Where were you arrested? A DUI is a state offense, but each jurisdiction handles them slightly differently.
Where were you arrested?
DUI Charges Dropped After Judge Finds Violation of Constitutional Right to a Speedy Trial
The 6 th Amendment of the United States Constitution guarantees, via the speedy trial clause, that all individuals charged with a crime have a right to a speedy trial. Specific states, like New York and Arizona, also have constitutional state amendments guaranteeing this right.
A case in point involves a 65 year old woman who was facing drunk driving charges in New York. Her case lasted more than two years and involved numerous court appearances due to the alleged prosecution’s need for additional time to prepare. The judge, however, indicated that the delay was a violation of the accused’s constitutional right to a speedy trial and dismissed the charges.
Although this case takes place in New York, the dismissal highlights the importance of having proper legal representation to fight for the rights of those at risk of losing their life or liberty everywhere-including Arizona.
In Arizona’s state constitution, Article II Section 24 states that, “The accused shall have the right to have a speedy public trial by an impartial jury of the county in which the offense is alleged to have been committed…”
Protecting this right is particularly important for those facing DUI charges in Arizona. DUI charges carry harsh penalties-both direct and indirect.
Convicted individuals will face mandatory jail and thousands of dollars in fines in assessments. They may also face serving community service and be forced to complete drug and alcohol classes or treatment.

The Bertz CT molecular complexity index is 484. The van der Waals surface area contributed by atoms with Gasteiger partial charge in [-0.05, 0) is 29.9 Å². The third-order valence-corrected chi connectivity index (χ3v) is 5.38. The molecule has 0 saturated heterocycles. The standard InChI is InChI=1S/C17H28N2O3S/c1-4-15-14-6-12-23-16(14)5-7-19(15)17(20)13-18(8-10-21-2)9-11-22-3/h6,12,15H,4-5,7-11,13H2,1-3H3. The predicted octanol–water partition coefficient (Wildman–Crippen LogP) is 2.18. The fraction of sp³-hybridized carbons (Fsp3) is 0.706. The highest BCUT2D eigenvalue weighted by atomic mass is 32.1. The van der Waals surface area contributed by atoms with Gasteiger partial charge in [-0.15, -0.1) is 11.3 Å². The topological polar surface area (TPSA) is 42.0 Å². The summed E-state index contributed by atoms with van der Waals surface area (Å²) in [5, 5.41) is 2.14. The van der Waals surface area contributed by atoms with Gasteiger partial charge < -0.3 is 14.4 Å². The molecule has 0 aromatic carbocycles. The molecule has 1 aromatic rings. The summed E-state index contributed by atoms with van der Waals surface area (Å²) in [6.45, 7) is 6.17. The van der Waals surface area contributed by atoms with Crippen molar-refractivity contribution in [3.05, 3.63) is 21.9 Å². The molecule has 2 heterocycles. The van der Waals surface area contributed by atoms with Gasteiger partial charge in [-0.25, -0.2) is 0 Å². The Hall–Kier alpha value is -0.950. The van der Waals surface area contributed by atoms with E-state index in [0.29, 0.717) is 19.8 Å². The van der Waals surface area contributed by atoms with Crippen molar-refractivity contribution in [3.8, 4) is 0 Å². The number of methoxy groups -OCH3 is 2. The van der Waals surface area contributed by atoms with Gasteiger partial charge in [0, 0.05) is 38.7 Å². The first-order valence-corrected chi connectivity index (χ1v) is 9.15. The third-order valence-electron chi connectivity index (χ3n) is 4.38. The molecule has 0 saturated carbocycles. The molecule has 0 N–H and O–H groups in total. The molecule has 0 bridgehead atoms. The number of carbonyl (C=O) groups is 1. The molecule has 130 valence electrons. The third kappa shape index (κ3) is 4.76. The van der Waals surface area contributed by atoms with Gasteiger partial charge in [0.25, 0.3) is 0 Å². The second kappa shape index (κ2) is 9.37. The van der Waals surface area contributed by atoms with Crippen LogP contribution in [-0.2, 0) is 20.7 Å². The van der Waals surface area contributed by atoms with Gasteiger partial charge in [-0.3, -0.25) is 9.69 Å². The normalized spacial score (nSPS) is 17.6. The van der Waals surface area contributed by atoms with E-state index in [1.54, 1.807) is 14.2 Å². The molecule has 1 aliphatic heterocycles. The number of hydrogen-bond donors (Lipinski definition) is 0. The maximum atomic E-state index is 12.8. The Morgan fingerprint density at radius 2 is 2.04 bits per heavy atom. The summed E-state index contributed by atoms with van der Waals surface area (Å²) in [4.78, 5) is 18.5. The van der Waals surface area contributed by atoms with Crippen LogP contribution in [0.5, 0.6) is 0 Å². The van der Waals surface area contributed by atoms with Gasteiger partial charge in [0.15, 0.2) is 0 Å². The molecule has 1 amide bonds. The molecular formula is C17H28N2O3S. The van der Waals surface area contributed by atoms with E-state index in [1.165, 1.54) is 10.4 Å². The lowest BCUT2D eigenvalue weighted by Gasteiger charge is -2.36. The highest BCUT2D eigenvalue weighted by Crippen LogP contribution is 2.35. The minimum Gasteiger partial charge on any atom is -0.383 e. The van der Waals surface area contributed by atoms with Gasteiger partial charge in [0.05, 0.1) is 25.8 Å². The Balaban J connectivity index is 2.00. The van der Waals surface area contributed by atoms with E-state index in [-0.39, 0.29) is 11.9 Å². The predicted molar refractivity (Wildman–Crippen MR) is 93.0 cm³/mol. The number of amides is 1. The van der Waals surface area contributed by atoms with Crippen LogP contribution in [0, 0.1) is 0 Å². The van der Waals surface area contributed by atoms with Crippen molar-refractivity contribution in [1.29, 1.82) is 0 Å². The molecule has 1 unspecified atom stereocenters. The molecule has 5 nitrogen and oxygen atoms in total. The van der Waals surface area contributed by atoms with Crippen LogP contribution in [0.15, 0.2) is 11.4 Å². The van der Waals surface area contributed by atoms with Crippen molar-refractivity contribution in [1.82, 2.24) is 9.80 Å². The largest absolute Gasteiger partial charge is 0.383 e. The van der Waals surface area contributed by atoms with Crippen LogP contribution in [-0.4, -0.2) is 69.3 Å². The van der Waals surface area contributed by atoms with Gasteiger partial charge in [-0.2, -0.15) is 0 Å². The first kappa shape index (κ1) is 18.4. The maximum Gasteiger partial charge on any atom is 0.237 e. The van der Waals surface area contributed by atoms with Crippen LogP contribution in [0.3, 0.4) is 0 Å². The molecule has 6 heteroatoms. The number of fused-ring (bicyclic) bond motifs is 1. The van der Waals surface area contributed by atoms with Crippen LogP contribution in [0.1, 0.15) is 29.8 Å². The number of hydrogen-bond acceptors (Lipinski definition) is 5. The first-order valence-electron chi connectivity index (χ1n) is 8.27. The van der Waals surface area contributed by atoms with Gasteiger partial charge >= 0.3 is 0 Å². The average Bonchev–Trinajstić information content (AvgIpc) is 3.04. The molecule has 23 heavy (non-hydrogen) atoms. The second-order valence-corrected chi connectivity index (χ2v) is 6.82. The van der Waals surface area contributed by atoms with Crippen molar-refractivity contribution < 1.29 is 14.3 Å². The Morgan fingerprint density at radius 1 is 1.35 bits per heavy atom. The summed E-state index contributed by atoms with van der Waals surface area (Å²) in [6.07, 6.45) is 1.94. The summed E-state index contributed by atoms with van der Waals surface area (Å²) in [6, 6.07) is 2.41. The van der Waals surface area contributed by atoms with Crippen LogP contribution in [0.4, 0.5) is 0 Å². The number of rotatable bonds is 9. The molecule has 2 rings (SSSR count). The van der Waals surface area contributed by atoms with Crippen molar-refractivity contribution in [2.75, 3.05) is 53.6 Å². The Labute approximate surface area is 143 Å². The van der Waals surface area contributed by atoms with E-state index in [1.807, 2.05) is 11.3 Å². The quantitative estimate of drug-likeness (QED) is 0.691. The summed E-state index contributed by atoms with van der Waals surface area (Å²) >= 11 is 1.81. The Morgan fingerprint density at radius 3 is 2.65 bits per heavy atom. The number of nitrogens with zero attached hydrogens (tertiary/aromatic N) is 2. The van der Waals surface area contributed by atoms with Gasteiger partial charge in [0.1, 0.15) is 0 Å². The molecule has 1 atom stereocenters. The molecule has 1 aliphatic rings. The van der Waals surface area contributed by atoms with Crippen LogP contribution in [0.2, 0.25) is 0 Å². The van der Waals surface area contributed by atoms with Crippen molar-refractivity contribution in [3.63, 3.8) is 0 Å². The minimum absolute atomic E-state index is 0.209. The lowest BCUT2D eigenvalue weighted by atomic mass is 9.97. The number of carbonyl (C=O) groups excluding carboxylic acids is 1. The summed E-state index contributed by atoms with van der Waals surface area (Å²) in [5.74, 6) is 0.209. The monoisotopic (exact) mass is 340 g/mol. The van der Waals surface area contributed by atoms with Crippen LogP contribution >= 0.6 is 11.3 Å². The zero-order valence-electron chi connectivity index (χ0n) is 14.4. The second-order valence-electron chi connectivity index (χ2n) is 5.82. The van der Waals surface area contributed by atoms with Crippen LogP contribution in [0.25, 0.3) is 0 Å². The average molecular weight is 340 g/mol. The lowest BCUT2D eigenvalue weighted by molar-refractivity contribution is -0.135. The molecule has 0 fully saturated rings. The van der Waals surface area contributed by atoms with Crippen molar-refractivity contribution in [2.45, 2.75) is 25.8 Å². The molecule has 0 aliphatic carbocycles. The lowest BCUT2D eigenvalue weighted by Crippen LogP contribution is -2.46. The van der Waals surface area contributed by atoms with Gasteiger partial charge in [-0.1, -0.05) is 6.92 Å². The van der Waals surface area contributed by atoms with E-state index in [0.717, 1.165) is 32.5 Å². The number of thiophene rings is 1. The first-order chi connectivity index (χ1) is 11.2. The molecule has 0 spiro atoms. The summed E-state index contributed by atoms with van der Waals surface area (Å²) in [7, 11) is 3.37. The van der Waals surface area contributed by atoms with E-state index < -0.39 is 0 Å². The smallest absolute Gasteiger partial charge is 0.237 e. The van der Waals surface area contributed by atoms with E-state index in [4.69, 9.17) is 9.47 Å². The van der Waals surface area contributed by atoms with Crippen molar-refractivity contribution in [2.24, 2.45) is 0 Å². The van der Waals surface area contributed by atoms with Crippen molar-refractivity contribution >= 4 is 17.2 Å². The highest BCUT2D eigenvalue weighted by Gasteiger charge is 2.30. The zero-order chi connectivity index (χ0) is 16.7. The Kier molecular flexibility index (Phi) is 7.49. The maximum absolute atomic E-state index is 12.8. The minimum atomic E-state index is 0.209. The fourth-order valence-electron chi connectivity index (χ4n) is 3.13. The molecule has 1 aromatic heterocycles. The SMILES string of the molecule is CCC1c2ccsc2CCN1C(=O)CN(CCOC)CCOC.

Additionally, drivers convicted of DUIs must also install an ignition interlock device (IID) in all vehicles that they operate. IIDs are devices that require a driver to take a breath test before the car will start, if there is a prohibited amount of alcohol on the driver’s breath the car will not start. This also carries with it maintenance expenses.
For second offenses, the penalties for DUI are even more severe. Depending upon the time frame between convictions, the jail time increases to a minimum of 90 days and a maximum of 180 days, the fines increase exponentially. Further, community restitution is required and the individual’s driver’s license is revoked for one year.
In tandem with jail time, fines and potential community service, those convicted of DUI in Arizona are likely to face employment roadblocks and higher insurance rates.
Seeking the assistance of a DUI attorney who can help mitigate these consequences is vital.
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“Craig is my hero and he saved my career and my future. I got stopped in Tempe and was charged with a regular DUI. Craig questioned the validity of the stop and was able to get it reduced to a reckless driving charge…”
“Dear Mr. Rosenstein, Having talked to you this day, I determined that you were right in your decision on my case. I appreciate and thank you…”
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